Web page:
Betsy Henn Bailey celebrates her 36th year as a Fall Festival vendor and artist. A local artist and teacher in the Brasstown and Murphy area for over 40 years, Betsy has had a big influence on art and culture in our community. The week before the 39th Annual Fall Festival I talked to Betsy about the festival, her art, and her Folk School memories.
CP: How many years have you been a part of Fall Festival?
BHB: 35 years – this year will be my 36 Fall Festival. Festival Barn wasn’t even in existence when the festival started – we did it by Open House and the little log cabin by the garden. I did portraits. I remember in one of the early years Maggie (Masters) and I did the design for the quilt one year. She and I used to do watercolors together. They were so bright and colorful.
CP: How has fall festival changed?
BH: A lot more vendors for sure. There were only about 20 when we started. I remember the Garland team dancing in the Open House pavilion. Also, Jan has just made the folk school. I think he’s really good at it. His daddy and my dad were good friends. They used to go to dances together park in the Grove Park Inn in Asheville. John Davidson would play the piano there – he was really really great.
CP: Who are the vendors that have been there as long as you?
BH: Let’s see, Lee Davis and Douglas (Birdfoot Ridge Studio) have been there as long as me. They are always right down the row from me and we have a good time every year. I know there must be more, but that’s all I can recall right now.
CP: Who are your favorite performers?
BH: I always love hearing Lidens and Annie Fain sing. Irons in the Fire too.
CP: Why did you miss the 3 years?
BH: I missed the 3 years because of the death of my husband, the death of my dad, and the death of my mom.
CP: What was the most memorable year for you?
BH: 1999 was the year my husband John Bailey died. John was a Resident Photographer at the Folk School and I met him when I used to dance at the school. The year he died I didn’t attend Fall Festival but the school hung a memorial in my booth space as a tribute to John. I thought that was awfully sweet of them.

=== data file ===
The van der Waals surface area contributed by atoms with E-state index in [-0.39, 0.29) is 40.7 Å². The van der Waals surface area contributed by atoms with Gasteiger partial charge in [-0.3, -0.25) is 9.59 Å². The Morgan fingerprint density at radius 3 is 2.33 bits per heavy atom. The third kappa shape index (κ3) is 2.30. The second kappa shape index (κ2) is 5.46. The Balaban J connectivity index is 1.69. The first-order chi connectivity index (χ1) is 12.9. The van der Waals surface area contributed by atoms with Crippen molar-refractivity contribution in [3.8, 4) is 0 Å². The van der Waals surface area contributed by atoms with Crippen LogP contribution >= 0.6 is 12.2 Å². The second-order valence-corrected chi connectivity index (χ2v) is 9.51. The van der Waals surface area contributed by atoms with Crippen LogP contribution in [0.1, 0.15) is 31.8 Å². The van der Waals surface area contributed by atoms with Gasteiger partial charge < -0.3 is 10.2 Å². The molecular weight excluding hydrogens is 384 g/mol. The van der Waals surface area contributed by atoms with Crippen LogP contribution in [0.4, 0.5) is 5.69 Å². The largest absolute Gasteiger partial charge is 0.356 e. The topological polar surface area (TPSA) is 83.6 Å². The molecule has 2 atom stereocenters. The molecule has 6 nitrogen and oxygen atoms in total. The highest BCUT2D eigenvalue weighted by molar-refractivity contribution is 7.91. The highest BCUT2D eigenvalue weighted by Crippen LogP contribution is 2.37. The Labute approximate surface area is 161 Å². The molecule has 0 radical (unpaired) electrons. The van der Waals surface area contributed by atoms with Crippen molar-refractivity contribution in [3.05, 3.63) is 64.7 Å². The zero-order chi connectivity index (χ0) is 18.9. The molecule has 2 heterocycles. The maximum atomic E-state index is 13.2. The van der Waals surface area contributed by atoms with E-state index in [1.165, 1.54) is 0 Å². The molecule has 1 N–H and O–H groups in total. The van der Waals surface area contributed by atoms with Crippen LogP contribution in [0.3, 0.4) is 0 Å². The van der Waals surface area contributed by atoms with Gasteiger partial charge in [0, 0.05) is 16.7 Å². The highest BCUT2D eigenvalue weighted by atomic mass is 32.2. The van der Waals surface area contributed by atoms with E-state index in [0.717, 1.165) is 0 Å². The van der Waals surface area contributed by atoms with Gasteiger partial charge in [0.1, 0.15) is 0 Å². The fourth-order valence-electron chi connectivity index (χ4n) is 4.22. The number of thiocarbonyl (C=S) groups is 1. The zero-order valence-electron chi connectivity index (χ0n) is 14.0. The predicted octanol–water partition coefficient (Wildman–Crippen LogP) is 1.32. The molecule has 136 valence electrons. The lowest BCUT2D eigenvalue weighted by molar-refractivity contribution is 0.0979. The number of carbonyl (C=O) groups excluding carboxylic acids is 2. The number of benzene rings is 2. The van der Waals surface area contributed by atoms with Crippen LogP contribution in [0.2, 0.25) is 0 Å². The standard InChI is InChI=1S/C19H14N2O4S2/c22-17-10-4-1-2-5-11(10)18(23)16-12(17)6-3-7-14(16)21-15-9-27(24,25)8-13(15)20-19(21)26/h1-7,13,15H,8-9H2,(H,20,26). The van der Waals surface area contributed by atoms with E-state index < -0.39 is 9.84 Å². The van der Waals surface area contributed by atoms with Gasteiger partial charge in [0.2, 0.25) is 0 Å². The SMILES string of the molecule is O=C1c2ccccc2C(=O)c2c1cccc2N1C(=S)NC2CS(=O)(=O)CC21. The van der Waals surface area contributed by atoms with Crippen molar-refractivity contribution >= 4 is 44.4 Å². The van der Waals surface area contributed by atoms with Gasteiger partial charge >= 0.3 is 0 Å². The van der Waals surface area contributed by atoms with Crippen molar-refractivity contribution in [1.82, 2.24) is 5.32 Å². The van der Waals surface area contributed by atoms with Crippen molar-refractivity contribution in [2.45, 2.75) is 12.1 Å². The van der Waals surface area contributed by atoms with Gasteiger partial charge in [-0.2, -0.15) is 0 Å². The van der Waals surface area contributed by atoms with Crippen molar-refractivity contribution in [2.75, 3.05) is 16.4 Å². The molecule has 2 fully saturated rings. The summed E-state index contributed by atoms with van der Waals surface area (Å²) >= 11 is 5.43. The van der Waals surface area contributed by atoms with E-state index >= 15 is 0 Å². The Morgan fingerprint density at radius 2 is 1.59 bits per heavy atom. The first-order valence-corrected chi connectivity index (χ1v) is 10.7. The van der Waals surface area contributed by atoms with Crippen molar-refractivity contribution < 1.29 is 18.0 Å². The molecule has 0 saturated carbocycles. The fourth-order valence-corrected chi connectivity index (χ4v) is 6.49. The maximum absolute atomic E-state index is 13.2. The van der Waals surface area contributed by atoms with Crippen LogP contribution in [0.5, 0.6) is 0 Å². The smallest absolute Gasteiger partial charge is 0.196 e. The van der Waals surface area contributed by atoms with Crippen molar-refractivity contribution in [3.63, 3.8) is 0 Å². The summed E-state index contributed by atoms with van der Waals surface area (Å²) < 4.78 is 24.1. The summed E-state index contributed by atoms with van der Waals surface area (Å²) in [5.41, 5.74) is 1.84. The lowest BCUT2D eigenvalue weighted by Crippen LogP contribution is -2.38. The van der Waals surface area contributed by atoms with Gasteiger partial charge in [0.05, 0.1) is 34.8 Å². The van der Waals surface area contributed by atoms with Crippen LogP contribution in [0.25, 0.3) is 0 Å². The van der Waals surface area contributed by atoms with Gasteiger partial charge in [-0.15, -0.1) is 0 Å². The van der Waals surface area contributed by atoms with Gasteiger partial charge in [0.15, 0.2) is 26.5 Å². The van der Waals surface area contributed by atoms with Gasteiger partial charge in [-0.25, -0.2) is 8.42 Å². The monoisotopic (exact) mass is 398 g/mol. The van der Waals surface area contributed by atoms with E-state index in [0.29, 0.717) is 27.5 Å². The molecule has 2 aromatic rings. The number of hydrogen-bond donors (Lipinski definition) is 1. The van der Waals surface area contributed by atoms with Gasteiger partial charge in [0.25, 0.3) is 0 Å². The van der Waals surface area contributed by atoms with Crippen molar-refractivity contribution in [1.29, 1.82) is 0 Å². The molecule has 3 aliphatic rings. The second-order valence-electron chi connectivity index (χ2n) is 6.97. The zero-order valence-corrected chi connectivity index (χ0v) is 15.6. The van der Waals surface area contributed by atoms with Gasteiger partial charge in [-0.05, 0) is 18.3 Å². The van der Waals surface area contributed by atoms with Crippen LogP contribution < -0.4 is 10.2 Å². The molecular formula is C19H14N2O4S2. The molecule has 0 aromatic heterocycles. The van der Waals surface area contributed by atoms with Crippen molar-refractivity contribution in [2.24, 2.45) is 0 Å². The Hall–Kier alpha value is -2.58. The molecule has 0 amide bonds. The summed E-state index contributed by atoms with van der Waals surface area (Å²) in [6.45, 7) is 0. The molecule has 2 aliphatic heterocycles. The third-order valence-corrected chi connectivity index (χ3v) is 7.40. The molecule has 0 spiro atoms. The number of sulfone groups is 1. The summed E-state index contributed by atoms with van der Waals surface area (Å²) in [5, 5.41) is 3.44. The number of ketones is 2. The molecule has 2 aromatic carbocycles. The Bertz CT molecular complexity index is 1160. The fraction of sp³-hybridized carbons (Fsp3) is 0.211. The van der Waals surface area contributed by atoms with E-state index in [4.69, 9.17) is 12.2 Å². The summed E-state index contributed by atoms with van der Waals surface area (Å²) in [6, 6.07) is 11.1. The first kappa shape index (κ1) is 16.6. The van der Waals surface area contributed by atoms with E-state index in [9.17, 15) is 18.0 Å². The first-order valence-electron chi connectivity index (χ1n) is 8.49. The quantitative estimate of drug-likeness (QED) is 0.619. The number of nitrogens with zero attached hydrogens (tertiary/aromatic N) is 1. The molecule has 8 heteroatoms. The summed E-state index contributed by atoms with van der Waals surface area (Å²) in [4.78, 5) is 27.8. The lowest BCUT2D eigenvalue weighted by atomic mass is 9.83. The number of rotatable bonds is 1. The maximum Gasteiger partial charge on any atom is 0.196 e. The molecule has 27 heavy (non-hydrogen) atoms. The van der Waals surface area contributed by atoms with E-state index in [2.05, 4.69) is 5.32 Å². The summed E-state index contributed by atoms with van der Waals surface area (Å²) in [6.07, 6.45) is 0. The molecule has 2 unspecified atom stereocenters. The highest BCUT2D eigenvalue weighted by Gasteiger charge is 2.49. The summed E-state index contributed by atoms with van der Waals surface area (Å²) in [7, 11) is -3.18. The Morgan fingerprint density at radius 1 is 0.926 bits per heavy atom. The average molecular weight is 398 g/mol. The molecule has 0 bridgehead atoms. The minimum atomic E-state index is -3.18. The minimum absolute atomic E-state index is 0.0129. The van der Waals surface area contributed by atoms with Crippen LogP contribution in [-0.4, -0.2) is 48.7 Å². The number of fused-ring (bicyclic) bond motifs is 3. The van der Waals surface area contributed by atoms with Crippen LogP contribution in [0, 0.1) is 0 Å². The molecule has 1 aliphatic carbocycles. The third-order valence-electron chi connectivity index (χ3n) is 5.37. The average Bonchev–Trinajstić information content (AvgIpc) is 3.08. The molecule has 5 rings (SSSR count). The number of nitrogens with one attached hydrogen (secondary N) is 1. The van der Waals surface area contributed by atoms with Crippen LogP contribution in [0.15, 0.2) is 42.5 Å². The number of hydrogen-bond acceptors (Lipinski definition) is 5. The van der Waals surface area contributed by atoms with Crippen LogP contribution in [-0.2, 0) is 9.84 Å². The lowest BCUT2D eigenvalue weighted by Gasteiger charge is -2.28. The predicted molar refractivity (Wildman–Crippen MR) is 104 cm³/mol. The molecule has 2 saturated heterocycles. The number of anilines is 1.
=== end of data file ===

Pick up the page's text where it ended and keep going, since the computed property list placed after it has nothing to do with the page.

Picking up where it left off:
CP: Your dad was PJ Henn who founded the Henn Theater in Murphy. And your mother Betty Pearson who went to the Folk School in the 30s. How were they involved in the Folk School?
BH: My mother attended the Folk School in the 1930s. She was a dancer, a banjo player, a weaver and a cook. She loved to cook sweets which was awful because my dad and I blew up like balloons. Before she married my daddy, my mother worked for Mrs. Milton as a traveling companion and they lived in Saluda, NC. Mrs. Milton was friends with Olive Dame Campbell and Olive invited her to come to the Folk School. My mother came with her as a companion and that’s when her love affair with the school started.
One Christmas Mrs. Milton needed to go to New York and my mother had already been to the Folk School for about a year. They attended a party and my mom went up and taught Nelson A. Rockefeller a contra dance at a party. I think that’s pretty neat because she learned to contra dance at the Folk School.
CP: What do you make?
BH: I’m an illustrator of life. I love fantasy; I love work that appeals to children and adults. I love to paint and I love to draw. I love to do it all.
CP: What do you do when you are not preparing for Fall Festival?
For many years I ran the Henn Theater in Murphy. Now I have a studio space down the street at the Artist’s Common. I work on my art and also teach art to children and adults. I do portraits for people with watercolor which I call “watertoons.”
CP: The dancing rabbits are a recurring theme in your work. What are the dancing rabbits?
BH: My mom showed me the dancing rabbits which actually exist it just requires patience to see them. I was about 12 when she showed them to me standing at her bedroom window looking out. She always planted red clover cause that always brought the rabbits out. There are rabbits that will jump up and go wheeeeee. It’s so cute. The moon is my mother in my paintings of the dancing rabbits.